UN expanding camps near Mosul as 300,000 people flee

More room needed for people streaming from city to escape fighting between US-backed Iraqi forces and ISIL.

    More people are expected to flee the fighting, the UN says [Reuters]
    More people are expected to flee the fighting, the UN says [Reuters]

    The United Nations has said it is expanding camps for displaced people around the battered Iraqi city of Mosul as the number of displaced people hits 300,000, and a US-backed assault on ISIL there continued.

    The UN Office for the Coordination of Humanitarian Affairs said on Tuesday that a total of 392,000 people had fled their homes since the Iraqi government offensive to push the Islamic State of Iraq and the Levant group from the city began in October. Some 94,500 have since returned, it said.

    The International Organization for Migration puts the number of displaced at 302,400.

    Battle for Mosul: Children face life-changing injuries

    Mosul had a pre-campaign population of about a million and half, split more or less evenly between the sides lying east and west of the Tigris river, which runs through its middle.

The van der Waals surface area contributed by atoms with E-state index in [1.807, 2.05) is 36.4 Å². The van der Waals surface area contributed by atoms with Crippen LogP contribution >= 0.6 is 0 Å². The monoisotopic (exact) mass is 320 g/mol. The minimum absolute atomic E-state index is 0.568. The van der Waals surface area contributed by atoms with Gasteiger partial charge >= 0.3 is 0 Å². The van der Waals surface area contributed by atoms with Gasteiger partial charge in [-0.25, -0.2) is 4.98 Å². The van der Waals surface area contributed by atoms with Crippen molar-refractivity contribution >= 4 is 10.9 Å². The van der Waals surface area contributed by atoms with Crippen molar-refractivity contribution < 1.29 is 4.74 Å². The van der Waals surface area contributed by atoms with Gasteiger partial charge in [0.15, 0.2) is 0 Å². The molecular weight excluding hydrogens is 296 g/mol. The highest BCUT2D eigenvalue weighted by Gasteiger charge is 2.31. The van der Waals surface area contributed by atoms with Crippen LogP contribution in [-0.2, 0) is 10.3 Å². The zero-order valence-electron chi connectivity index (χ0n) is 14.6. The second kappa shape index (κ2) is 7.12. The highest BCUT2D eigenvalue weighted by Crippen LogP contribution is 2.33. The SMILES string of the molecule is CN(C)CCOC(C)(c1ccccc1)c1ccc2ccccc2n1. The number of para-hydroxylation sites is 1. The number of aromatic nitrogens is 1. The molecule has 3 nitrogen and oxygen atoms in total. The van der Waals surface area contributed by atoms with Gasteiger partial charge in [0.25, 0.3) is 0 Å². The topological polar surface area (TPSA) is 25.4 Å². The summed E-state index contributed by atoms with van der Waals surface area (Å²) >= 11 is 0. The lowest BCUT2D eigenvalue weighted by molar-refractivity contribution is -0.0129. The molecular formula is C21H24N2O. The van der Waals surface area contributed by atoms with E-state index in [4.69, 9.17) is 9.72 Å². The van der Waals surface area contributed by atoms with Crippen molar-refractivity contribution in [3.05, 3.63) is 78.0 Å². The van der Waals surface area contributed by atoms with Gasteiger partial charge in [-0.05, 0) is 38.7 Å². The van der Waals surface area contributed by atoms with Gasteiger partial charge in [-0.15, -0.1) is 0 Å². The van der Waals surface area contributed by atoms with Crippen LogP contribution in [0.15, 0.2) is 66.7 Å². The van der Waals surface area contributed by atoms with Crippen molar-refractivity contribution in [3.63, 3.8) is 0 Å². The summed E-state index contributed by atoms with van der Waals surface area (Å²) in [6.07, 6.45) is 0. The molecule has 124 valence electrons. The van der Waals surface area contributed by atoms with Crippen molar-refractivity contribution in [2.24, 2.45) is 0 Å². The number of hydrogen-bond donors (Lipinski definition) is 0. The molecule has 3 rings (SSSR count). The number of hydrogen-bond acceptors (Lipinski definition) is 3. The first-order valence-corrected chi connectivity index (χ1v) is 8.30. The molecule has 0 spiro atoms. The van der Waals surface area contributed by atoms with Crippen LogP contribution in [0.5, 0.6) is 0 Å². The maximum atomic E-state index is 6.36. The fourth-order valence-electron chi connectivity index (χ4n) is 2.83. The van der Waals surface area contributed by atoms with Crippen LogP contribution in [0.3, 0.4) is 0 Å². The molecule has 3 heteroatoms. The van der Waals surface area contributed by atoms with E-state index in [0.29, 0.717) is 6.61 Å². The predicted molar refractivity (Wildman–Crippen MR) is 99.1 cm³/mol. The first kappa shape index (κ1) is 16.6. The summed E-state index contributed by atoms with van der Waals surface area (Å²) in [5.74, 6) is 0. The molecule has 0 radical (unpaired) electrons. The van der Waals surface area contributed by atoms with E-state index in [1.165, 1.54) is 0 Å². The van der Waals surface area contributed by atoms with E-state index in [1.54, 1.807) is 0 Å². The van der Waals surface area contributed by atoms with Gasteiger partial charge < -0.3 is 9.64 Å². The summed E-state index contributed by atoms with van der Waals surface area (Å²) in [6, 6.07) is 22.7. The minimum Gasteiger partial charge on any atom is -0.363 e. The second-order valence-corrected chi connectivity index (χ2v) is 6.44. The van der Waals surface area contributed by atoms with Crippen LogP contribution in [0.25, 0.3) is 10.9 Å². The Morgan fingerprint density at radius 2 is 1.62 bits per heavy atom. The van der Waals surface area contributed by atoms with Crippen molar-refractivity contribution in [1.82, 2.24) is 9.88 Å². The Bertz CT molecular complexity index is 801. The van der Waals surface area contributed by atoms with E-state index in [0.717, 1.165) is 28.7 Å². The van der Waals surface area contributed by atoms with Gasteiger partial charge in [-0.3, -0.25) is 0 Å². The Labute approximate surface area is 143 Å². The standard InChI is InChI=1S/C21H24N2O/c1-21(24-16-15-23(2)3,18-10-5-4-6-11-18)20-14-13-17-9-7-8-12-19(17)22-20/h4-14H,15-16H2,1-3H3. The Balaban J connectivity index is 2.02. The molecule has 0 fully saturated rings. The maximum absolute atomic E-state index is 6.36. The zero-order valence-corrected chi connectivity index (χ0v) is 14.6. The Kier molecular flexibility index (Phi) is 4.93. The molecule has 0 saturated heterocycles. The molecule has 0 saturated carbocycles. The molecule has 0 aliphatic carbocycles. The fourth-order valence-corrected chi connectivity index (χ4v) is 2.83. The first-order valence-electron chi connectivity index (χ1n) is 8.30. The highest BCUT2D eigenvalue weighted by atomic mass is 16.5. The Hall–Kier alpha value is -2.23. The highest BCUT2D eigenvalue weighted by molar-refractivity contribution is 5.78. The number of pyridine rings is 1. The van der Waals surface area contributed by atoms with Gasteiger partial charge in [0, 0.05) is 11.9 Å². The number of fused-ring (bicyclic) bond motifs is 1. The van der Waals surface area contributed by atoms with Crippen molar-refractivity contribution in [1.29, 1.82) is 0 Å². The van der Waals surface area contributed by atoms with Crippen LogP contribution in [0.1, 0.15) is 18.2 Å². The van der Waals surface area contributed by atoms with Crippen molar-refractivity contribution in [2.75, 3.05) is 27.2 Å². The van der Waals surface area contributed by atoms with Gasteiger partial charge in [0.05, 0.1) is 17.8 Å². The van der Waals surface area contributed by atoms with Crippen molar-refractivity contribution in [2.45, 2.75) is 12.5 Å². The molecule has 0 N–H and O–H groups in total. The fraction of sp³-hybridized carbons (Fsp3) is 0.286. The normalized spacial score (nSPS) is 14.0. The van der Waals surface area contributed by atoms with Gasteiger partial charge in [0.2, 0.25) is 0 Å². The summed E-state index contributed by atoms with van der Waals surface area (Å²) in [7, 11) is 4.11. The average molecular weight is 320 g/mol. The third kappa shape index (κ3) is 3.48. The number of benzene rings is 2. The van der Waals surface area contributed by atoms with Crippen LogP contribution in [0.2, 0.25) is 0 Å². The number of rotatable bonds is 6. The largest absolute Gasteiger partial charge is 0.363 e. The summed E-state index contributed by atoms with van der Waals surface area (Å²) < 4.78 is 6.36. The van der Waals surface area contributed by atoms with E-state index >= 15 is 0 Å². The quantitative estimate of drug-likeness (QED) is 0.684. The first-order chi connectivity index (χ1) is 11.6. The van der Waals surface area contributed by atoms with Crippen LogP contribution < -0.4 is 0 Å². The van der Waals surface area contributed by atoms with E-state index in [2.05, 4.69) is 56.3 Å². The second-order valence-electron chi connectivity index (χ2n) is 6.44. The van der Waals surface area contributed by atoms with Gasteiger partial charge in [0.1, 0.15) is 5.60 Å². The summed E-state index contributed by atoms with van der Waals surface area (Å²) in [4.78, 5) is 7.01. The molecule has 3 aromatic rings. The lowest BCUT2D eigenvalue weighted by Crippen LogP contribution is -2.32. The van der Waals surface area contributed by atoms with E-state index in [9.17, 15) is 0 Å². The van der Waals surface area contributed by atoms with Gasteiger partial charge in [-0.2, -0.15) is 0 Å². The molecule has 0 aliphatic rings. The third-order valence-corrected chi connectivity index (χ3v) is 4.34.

Iraqi forces captured the eastern side in January, and in February launched a second phase to take the western side, with air and ground support from a US-led coalition.

    They are now battling to take the northwestern part, but the civilian death toll has mounted in the densely populated Old City, where the fighters are dug in.

    More people are expected to flee the fighting and camps for the displaced north and east of Mosul are expanding, the UN statement said.

    ISIL commanders killed

    Bombing raids on the city by the Iraqi air force resumed on Tuesday as the sky cleared after several days of bad weather, the Iraqi military said.

    A number of ISIL commanders were killed in an air raid on a position in Hay al-Tanak, a stronghold of the group in the west of Mosul, the army said in statement.

    Among those killed were commanders in charge of booby traps, of suicide fighters and child recruitment, the statement added, without identifying them by name.

    The improved weather should also allow ground forces to resume their advance towards the Grand al-Nuri Mosque, where ISIL's leader, Abu Bakr al-Baghdadi, declared a "caliphate" nearly three years ago over parts of Iraq and Syria.

    SOURCE: News agencies


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